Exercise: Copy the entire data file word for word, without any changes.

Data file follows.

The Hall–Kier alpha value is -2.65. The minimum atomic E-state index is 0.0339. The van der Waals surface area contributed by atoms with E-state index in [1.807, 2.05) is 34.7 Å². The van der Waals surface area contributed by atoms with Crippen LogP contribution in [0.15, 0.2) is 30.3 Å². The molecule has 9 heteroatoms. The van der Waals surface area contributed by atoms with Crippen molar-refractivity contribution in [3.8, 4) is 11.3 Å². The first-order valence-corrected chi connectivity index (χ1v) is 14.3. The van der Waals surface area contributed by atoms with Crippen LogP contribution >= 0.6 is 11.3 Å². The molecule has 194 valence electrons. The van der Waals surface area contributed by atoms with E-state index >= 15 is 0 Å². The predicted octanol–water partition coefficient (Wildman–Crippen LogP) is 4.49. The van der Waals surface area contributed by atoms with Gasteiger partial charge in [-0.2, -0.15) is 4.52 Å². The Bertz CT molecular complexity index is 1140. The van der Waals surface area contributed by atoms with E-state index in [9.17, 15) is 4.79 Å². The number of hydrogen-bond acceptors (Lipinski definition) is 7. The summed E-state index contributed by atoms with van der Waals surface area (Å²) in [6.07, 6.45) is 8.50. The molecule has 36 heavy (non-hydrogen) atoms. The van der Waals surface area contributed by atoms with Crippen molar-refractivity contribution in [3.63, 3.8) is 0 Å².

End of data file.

The Hall–Kier alpha value is -2.65. The minimum atomic E-state index is 0.0339. The van der Waals surface area contributed by atoms with E-state index in [1.807, 2.05) is 34.7 Å². The van der Waals surface area contributed by atoms with Crippen LogP contribution in [0.15, 0.2) is 30.3 Å². The molecule has 9 heteroatoms. The van der Waals surface area contributed by atoms with Crippen molar-refractivity contribution in [3.8, 4) is 11.3 Å². The first-order valence-corrected chi connectivity index (χ1v) is 14.3. The van der Waals surface area contributed by atoms with Crippen LogP contribution >= 0.6 is 11.3 Å². The molecule has 194 valence electrons. The van der Waals surface area contributed by atoms with E-state index >= 15 is 0 Å². The predicted octanol–water partition coefficient (Wildman–Crippen LogP) is 4.49. The van der Waals surface area contributed by atoms with Gasteiger partial charge in [-0.2, -0.15) is 4.52 Å². The Bertz CT molecular complexity index is 1140. The van der Waals surface area contributed by atoms with E-state index in [9.17, 15) is 4.79 Å². The number of hydrogen-bond acceptors (Lipinski definition) is 7. The summed E-state index contributed by atoms with van der Waals surface area (Å²) in [6.07, 6.45) is 8.50. The molecule has 36 heavy (non-hydrogen) atoms. The van der Waals surface area contributed by atoms with Crippen molar-refractivity contribution in [3.63, 3.8) is 0 Å².